The media’s hypercritical — and often hypocritical — coverage of President Donald Trump is palpable.

The kerfuffle over Trump’s purportedly uneasy descent of a ramp at this weekend’s West Point graduation ceremony is a perfect example.

The media reports were alarming. His descent raised “new questions about his health,” according to The New York Times.

CNN chimed to say it matters because of his age and his purported lack of transparency regarding his health records.

MSNBC’s Rachel Maddow posted on Facebook that his appearance “generated a new round of questions” and that his explanation for the episode “appeared to be untrue.”

I’m confused. Is Trump a dangerous would-be strongman intent on bending democracy to his will, feathering his family nest and single-handedly destroying truth, justice and the American way of life?

Or he is also a doddering old man physically incapable of doing the job?

There’s only one problem with this story: It’s false.

In the video, he’s walking fine on a flat platform as he approaches the ramp. It has no handrail, so he slows down and walks carefully as he descends. He returns to walking perfectly normally when he is again on flat ground.

I’m 58, and this is exactly how I would approach such a situation to avoid falling.

This is not a story in the slightest.

Trump’s explanation is consistent with this. He tweeted that the ramp was “very long & steep, had no handrail” and “was very slippery.” The first two assertions are obviously true. Reporters, including at The Washington Post, noted that the ramp was not wet because the weather was dry and sunny. But everyone knows a ramp can be slippery for many reasons other than being wet. Lots of ramps are smooth surfaces meant to facilitate wheelchairs, which can make them slippery to people wearing leather-sole shoes like Trump was wearing.

Trump tweeted that he didn’t want a slip to become media fodder, and he was right to try to avoid that. President Gerald Ford slipped descending stairs from Air Force One while it was raining. That one, unremarkable event sparked a meme that he was clumsy, which made him the butt of jokes on the then-new “Saturday Night Live” as comedian Chevy Chase repeatedly portrayed Ford as a clumsy oaf.

So Trump walks carefully to avoid slipping — and gets criticized anyway. Damned if does, damned if he doesn’t.

Contrast that with media coverage of President Barack Obama. He slipped and almost fell on the stairs of Air Force One while president, but that did not become a national story. He tripped trying to run up some stairs at a Florida rally, but that didn’t spark national outrage, either.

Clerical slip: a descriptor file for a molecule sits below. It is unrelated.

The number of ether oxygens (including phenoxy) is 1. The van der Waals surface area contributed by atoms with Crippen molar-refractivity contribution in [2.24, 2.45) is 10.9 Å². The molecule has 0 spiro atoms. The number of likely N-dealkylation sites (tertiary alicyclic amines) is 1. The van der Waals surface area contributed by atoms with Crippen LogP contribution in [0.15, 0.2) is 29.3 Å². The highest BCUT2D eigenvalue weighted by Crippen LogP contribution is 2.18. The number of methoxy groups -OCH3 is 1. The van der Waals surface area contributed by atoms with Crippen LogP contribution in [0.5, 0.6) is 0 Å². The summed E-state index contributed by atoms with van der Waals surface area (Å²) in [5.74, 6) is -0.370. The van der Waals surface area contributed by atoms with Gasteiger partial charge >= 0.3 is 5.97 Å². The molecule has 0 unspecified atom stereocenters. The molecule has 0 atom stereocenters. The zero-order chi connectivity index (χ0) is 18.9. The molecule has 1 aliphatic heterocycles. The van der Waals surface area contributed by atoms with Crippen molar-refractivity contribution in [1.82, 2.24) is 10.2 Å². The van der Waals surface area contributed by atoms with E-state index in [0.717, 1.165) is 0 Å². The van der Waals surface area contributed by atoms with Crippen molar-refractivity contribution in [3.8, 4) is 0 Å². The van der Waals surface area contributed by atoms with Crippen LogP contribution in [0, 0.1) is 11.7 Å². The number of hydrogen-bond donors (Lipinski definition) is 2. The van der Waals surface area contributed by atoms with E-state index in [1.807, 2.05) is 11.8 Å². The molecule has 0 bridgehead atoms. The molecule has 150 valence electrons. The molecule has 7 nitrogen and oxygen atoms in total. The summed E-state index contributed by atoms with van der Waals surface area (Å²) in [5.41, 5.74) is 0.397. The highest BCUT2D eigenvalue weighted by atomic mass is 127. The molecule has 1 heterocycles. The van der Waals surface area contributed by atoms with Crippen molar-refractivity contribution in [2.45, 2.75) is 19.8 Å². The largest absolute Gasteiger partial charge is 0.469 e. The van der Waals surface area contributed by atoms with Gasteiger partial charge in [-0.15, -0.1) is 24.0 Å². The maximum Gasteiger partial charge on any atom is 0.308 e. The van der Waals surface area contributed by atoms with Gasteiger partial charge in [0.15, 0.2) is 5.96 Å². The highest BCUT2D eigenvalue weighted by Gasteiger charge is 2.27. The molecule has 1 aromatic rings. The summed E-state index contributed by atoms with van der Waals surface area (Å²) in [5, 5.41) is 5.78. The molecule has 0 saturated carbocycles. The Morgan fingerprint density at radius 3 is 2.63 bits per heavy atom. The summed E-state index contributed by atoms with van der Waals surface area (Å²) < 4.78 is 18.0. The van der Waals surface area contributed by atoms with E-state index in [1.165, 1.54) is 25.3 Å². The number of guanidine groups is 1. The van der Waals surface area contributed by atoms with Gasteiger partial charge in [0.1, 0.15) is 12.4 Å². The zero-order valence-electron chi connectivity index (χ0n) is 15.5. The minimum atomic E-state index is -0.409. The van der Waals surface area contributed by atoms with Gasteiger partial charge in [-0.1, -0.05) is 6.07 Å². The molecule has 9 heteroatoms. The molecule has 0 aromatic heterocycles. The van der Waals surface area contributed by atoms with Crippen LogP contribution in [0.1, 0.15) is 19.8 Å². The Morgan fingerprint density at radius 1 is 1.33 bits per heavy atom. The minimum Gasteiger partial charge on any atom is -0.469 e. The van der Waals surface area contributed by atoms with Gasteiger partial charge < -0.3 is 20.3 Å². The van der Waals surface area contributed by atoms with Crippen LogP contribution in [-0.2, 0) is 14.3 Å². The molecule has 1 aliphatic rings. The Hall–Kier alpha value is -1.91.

Neither slip should have caused worry or concern, but then neither should Trump’s careful descent.

The media double standard is also obvious when compared with how Hillary Clinton’s health was treated. Her stumble at a 9/11 memorial event elicited media mention, but the issue was dropped once her campaign said she was being treated for pneumonia.

That was despite the fact that she had stumbled in public previously and had also been criticized by Republicans for not being transparent about her health. The media largely ignored those claims. Had she won, would the media have treated her like they have treated Trump’s nonslip?

There’s another candidate whose health deserves more scrutiny than it has received: former vice president Joe Biden. He has made verbal slips during his campaign. He told one audience he was running for the Senate earlier this year.

He’s lashed out angrily — often incoherently — at voters asking simple questions. And he’s often responded erratically and confusingly to reporters’ questions during the coronavirus lockdown — and that’s when he’s rested and in his basement.

Being president isn’t easy, and a 78-year-old man, as Biden would be if he takes office — or a 74-year-old man like Trump, for that matter — can be perfectly fit for his age and still not be up to the job.

Yet not one of these worrisome events has sparked the same level of concern from the mainstream media that Trump’s slow and uneventful walk down a ramp has elicited.

There are many reasons to vociferously oppose Trump, but a physical incapability to do the job isn’t one of them.

“Ramp-gate” is not a story about Trump’s physical health; it is a story about how unhealthy media coverage of Trump has become.

Henry Olsen is a columnist for The Washington Post and a senior fellow at the Ethics and Public Policy Center.

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